Ray worked with B-2-B and Consumer clients throughout the world ... including USA, Canada, Mexico, Asia, the South Pacific, Europe, the Middle-East, Central & South America, Africa.

This website is a compilation of Ray's 10 years on the Web.

Power Direct Marketing article INDEX

Direct Mail for Toronto

Each year I attend the Annual Conference of the USA Direct Marketing Association.

Have done this for 30 years plus. Each year the trade show is a draw - it gets bigger ... sometimes ever better. This year the conference was staged in Toronto. And the trade show was no different ... it was big.

Because direct mail continues to be a leading direct marketing tool, let's look at the mail exhibitors used to drive attendance to their stand.

The literally hundreds of companies exhibiting know the importance of reaching out to attendees. Many trade shows make their pre-registration list available. The DMA is no exception. Many exhibitors begin several weeks before the Conference - with a direct mail effort. This is a report of the direct mail I received this year for the DMA Annual Conference;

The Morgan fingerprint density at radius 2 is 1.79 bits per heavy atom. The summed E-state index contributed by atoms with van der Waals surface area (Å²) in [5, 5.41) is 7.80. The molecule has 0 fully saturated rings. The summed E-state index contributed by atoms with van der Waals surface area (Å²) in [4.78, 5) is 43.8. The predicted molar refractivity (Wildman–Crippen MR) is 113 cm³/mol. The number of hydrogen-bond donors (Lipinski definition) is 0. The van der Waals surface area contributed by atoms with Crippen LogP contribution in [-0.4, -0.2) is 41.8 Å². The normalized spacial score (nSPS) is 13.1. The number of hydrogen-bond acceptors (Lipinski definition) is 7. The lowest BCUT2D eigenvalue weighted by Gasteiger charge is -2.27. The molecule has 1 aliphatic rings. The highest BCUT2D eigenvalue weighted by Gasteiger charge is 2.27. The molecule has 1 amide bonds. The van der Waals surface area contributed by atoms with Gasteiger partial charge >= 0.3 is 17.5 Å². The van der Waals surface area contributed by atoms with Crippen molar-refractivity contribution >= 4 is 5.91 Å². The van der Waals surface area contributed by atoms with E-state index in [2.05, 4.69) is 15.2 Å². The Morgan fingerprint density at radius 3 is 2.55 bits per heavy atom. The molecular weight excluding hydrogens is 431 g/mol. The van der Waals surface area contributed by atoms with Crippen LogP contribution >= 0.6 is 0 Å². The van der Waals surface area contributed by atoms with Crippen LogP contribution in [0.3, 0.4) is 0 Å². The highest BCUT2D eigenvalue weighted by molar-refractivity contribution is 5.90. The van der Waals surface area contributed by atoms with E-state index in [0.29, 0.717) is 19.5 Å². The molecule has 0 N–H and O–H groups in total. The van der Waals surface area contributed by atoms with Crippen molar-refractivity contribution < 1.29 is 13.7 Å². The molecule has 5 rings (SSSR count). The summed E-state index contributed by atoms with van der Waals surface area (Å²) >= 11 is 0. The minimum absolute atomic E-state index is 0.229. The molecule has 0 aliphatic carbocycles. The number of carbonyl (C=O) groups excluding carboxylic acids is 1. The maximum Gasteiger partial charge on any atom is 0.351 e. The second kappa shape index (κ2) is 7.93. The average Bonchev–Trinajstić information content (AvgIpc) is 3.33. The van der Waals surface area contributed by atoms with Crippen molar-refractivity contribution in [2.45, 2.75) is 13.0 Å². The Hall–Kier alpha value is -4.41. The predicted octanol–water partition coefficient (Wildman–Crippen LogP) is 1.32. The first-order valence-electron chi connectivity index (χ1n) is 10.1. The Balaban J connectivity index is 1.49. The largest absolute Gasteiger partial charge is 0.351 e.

MAILERS small size 5x7 & 6x9 #10/#11 9x12/10x13 "square"
3 5 12 4 4
2 7 2 1 3
Post Card
28 - 7 -
- 2 - - 2
- - 3 - -
Summary &
Totals; 89
9 42 17 12 9

With rare exception, I saw none of the efforts until I returned from the event. Reason being I was on a speaking tour that began 13 days before the conference. My office saved every piece of mail that arrived - this is what I came home to.

It is obvious post cards are in. And mid-size is in. A total of 39 post cards out of 86 mailers. Most of the cards were between the 5x7 and 6x9 sizes.

The next largest category behind cards were envelopes - with a wide range of sizes. Most the more standard #10 and 6x9 formats.

Self-mailers were the third most popular layout. They too tended to be mid-size, although they ranged all over the place in size and shape.

Only 3 companies sent a 1 page fax message, the balance were mail.

There were less than a handful of 3-D packages - the most interesting mailer being from Smith-Gardner. The copy on the outside back of the package read like this;

"We've got the Nuts & Bolts to power your Direct Commerce."

And there, in a plastic case the size of a large coin was one nut and one bolt. Rattling around.

What's always interesting to me is the extreme creative people go to get attention - and then they do it black and white. The entire inside of the Smith-Gardner self-mailer spread was B/W - and in small san-serif type, too. Not good.

Another 3-D package came in a box from EDS. Teaser copy begins on the outside label ...

"Would you use one of these . . ."